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TOP 500 REVIEWERon 29 January 2014
So questions Jim Cavaziel's Private Witt in Terence Malick's epic 1998 film, in the aftermath of his unit's attack on Japanese forces during the battle for the Pacific island of Guadalcanal during WW2. With The Thin Red Line, Malick had returned to film-making after a 20-year break and whilst, for me, his film is not an entirely successful venture, it has many compelling moments of 'sublime' beauty and horror, all overlaid with Malick's trademark poetic (and frequently philosophical) touch. Indeed, Witt's quote, in which he is actually questioning humanity's place (or perhaps, value) in the world - given war's savagery - follows one such sequence of cinematic brilliance, as the private's unit overrun the village, as Hans Zimmer's haunting theme builds in volume and John Toll's camera (which is visceral and dynamic throughout) help to provide a truly mesmerising few minutes.

Of course, Malick's decision to return with a 'war film' (albeit imbued with his unmistakeable sensorial touch) was always going to provide a challenge, given the plethora of great 'anti-war' films already on the books - Kubrick's Paths Of Glory and Full Metal Jacket and Coppola's Apocalypse Now to name but three. And the man certainly gives it a good go - his 165-minute work being essentially one of three sections, topped and tailed by some reflective passages, which sandwich the film's hour-long centre-piece as, under the command of Nick Nolte's outstanding turn as the reckless, glory-seeking Lieutenant Colonel Gordon Tall, C-company attempt to 'take' a fortified Japanese hill-top bunker. Of course, this sort of thing has been done many times before in cinema, but Malick (and crew) deliver a brilliantly visceral and exciting sequence, during which (acting-wise) Elias Koteas shines as the concerned, self-doubting Captain James Staros, whose reluctance to undertake what he regards a 'impossible mission' puts him at odds with his superior.

Outside of the film's centre-piece Malick gives us a beautifully ironic opening as Jim Caviezel's (also excellent) AWOL Private Robert Witt is returned (forcibly) to his unit from his idyllic Melanesian island existence and sets the scene - of largely confusion and futility - for what is to follow by repeated (and probably overdone) voiceovers. His opening also sets up one of the film's key messages around the negative effects of war as, following the conflict (having come full circle), a young 'native' is reluctant to meet Witt's offered handshake. Similarly, Malick repeatedly contrasts the film's 'humanity' with the (external) forces of nature as (again, coming full circle) a crocodile is eventually `strapped up' - as well as including shots of butterflies, toucans, chickens, owls, bats, monkeys, etc.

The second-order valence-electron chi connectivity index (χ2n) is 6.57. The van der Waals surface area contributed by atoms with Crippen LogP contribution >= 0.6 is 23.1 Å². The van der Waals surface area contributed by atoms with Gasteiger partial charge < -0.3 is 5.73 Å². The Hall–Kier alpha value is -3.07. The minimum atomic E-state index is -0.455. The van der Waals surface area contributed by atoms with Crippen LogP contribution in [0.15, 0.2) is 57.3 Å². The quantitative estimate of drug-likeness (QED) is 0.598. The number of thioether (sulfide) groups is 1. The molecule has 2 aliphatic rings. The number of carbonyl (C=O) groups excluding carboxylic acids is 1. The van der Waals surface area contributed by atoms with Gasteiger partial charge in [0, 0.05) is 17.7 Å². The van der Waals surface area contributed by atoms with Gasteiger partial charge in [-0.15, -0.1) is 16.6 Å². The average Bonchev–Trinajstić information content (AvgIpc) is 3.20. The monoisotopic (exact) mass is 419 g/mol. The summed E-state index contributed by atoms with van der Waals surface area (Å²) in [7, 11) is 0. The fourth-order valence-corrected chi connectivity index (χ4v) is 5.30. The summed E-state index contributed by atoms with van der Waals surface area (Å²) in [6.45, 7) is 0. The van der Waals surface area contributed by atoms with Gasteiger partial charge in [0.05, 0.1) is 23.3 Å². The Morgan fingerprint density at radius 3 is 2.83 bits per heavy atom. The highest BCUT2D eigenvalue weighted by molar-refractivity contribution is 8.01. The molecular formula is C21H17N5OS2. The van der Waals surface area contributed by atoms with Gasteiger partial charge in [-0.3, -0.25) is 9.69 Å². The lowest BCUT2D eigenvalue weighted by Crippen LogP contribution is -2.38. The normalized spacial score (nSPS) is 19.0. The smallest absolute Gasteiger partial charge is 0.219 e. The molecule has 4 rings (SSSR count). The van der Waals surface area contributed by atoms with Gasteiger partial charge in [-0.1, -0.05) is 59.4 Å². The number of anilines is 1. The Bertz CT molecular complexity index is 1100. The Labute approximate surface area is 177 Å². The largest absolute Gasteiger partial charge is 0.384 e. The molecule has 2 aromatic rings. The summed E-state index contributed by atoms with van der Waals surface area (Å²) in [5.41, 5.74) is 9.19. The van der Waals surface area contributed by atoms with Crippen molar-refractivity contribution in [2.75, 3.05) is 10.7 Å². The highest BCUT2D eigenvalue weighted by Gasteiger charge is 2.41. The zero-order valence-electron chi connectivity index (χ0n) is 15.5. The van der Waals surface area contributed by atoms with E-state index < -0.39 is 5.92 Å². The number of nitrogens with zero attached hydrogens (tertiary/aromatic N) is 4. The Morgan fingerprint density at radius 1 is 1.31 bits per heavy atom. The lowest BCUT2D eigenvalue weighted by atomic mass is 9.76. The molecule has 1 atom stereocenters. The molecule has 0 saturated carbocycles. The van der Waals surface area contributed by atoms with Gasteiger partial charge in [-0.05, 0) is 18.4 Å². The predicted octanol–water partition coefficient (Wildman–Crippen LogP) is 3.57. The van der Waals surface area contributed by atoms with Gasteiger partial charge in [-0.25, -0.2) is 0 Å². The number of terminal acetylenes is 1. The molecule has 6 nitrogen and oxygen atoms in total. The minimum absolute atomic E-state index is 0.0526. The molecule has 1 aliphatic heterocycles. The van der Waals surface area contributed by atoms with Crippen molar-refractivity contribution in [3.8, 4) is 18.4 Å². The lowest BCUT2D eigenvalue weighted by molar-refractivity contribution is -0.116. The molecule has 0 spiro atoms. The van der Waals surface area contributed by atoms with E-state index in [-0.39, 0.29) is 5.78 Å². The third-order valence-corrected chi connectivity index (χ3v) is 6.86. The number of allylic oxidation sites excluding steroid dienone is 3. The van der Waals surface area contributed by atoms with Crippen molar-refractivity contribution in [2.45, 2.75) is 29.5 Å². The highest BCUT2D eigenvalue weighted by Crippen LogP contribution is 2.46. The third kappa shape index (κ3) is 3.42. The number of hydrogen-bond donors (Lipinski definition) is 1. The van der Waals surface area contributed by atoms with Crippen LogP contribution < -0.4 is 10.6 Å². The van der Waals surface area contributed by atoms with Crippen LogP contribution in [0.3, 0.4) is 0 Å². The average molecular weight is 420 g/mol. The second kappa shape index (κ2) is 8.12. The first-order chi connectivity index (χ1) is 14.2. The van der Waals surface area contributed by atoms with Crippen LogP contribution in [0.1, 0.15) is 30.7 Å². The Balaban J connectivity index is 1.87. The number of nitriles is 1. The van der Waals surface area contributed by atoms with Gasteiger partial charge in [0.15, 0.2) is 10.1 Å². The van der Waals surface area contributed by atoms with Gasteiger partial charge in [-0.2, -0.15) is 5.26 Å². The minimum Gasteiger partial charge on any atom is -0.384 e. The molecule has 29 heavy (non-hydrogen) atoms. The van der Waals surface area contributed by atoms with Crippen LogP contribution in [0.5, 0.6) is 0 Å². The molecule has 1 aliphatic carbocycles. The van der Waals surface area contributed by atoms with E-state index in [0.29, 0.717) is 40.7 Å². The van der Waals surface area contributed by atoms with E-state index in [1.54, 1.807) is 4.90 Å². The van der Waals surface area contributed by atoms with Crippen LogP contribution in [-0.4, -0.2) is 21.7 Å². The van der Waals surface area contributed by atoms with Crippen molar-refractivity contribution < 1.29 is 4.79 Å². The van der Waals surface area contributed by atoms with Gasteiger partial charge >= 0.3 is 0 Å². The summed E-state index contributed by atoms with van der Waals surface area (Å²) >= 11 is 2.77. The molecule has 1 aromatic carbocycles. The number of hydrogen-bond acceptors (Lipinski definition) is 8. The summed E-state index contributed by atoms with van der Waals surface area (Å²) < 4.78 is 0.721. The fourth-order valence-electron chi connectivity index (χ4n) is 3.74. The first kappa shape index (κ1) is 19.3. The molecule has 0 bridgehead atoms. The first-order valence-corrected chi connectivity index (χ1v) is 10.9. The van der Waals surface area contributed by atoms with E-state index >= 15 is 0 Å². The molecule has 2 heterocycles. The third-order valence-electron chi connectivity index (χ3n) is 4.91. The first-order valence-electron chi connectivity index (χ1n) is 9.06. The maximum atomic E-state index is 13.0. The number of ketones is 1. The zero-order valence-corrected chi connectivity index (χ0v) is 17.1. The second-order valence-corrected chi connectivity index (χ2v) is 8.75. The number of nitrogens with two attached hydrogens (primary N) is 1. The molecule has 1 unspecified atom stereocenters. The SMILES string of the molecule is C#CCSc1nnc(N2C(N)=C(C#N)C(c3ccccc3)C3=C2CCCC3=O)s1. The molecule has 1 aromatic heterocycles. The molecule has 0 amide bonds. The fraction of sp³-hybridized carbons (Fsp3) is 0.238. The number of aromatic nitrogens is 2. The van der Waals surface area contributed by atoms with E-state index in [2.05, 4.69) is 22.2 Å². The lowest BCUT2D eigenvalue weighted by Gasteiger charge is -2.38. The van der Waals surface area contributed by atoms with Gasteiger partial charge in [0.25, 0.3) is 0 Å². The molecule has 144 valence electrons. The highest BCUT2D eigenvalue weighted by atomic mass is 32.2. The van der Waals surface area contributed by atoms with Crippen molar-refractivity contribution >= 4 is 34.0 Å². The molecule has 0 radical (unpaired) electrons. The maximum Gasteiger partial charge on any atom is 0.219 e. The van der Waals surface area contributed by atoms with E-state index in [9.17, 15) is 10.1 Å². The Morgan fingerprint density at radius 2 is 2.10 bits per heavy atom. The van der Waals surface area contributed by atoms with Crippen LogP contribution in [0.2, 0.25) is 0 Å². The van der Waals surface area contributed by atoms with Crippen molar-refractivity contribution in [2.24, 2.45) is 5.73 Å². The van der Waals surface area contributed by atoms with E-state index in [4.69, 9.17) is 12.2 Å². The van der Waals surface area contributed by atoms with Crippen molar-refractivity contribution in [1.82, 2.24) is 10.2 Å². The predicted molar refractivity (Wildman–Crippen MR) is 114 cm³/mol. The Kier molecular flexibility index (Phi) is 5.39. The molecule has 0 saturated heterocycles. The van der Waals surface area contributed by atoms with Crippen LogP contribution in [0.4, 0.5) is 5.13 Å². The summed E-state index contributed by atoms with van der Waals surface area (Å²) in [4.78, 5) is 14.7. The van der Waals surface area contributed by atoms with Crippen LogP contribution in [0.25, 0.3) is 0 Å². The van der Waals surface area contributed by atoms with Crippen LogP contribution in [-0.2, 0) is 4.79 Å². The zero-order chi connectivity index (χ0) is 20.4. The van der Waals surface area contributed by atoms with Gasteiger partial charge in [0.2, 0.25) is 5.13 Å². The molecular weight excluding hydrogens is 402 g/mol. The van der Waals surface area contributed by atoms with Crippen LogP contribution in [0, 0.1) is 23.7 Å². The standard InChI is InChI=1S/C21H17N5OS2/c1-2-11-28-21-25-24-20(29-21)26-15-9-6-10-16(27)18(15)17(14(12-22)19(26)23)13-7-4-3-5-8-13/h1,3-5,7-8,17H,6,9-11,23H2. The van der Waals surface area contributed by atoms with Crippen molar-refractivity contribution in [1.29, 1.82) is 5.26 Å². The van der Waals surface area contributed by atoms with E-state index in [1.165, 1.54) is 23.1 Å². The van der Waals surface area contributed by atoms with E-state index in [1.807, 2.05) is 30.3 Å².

In addition to Messrs. Koteas, Nolte and Caviezel (for me, the film's outstanding performances), the film also boasts Ben Chaplin, Sean Penn, John Cusack, Woody Harrelson, Adrien Brody and George Clooney in its (probably unnecessarily) star-studded cast, between them delivering fine turns (Chaplin, Penn) to mere cameos (Clooney). I found that the film was certainly overlong (by at least half an hour), but, at its best, was brilliant (poetic, poignant and, of course, tragic). Malick also delivers a poignant ending (albeit its tragic element is fairly predictable).
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on 7 March 2013
I still remember when I saw this film in the cinema. Me and my boys came out and we were just silent and thinking, because that's what the film makes you do: think.